michelle kaufmann
michelle kaufmann designs
novato, calif.


Architect Michelle Kaufmann and her contractor husband, Kevin Cullen, are conducting the ultimate prefab experiment. They're building their own Modern, site-built house in Marin County, Calif., while Kaufman sells the same design as a modular house she calls the Glidehouse. So far, there's not much of a contest as to which one she prefers. “It's costing us 50 to 60 percent more to have the house site-built, and after 11 months it's still not finished,” she says. “I'd do it as a prefab in a heartbeat.”

Kaufmann's personal and professional experiences make her an effective spokesperson for prefab. She spent five years working for Frank Gehry, FAIA, serving as the project architect on such buildings as the Condé Nast Cafeteria in New York City and, in Sarajevo, the rebuilt National Library of Bosnia. When she left Gehry's office and moved to San Francisco's Bay area in 2002, she and Cullen were shocked by the cost of housing in the area. “It was just so painful,” she says. “Since my husband is a builder, we decided to build a house for ourselves instead. Our friends and colleagues liked the drawings and started asking if they could have one too.”

And so the idea of the Glidehouse was born. After much searching, Kaufmann convinced two Canadian modular housing factories, one in Vancouver, B.C., and one in Toronto, to produce her design. She lined up a well-established modular project management company, Construction Resource Group (CRG), out of Seattle, Wash., to oversee the factory process, shipping, and installation. Marketing consultant Marshall Mayer signed on to handle sales through his Web site, LiveModern.com. In February 2004 the Glidehouse went on sale, ready to be snapped up by eager young buyers.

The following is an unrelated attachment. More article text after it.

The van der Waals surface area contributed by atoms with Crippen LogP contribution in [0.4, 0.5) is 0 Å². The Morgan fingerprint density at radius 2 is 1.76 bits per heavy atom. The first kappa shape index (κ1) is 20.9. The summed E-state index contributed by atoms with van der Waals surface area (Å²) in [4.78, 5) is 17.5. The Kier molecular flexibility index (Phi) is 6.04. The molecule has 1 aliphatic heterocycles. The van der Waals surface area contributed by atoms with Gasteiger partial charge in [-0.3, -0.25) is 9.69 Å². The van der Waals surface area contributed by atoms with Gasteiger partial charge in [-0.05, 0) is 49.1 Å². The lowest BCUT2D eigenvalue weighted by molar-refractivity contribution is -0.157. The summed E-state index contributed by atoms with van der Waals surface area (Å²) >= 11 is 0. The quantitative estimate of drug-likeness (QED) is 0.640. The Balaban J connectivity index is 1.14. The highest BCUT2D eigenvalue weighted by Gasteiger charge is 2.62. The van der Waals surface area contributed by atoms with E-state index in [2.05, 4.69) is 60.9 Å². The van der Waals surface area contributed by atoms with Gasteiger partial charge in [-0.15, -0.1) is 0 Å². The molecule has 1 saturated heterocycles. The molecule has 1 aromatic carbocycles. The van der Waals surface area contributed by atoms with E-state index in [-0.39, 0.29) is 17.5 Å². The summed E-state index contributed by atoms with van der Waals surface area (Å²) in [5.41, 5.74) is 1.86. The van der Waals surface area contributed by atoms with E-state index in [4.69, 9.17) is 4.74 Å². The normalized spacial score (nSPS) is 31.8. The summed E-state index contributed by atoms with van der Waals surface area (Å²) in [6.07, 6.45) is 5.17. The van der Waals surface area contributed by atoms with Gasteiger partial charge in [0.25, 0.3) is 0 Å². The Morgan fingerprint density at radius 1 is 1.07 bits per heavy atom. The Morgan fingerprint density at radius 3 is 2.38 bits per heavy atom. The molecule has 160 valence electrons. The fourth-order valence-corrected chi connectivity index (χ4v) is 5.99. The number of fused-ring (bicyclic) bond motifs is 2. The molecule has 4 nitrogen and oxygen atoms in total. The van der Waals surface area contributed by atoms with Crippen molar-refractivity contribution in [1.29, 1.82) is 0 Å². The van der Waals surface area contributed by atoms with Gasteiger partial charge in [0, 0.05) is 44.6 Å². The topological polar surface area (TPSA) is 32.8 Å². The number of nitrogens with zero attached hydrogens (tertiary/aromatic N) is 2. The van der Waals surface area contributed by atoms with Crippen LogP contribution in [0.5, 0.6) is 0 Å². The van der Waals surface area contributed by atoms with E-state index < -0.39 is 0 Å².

Or not-so-young, as it turns out. The variation in age and income level of her 20-and-counting Glidehouse customers has surprised Kaufmann. “I thought it would be younger people and first-time buyers,” she says. “It is, but it's also people later in life who aren't so much interested in affordability as in living lightly on the land.” The prototype comes in four standard sizes ranging from 672 to 2,016 square feet and has a base cost of $120 per square foot, not including shipping, site work, and upgrades. Its simple Modern form reminds her of the rusted agricultural buildings she admired during her Iowa childhood.

“They were designed not for how they look but for how they function,” she says. Some clients buy the smallest unit to use as a guesthouse or an addition to an existing house—one is adding a Glidehouse onto his Eichler home in Palo Alto, Calif.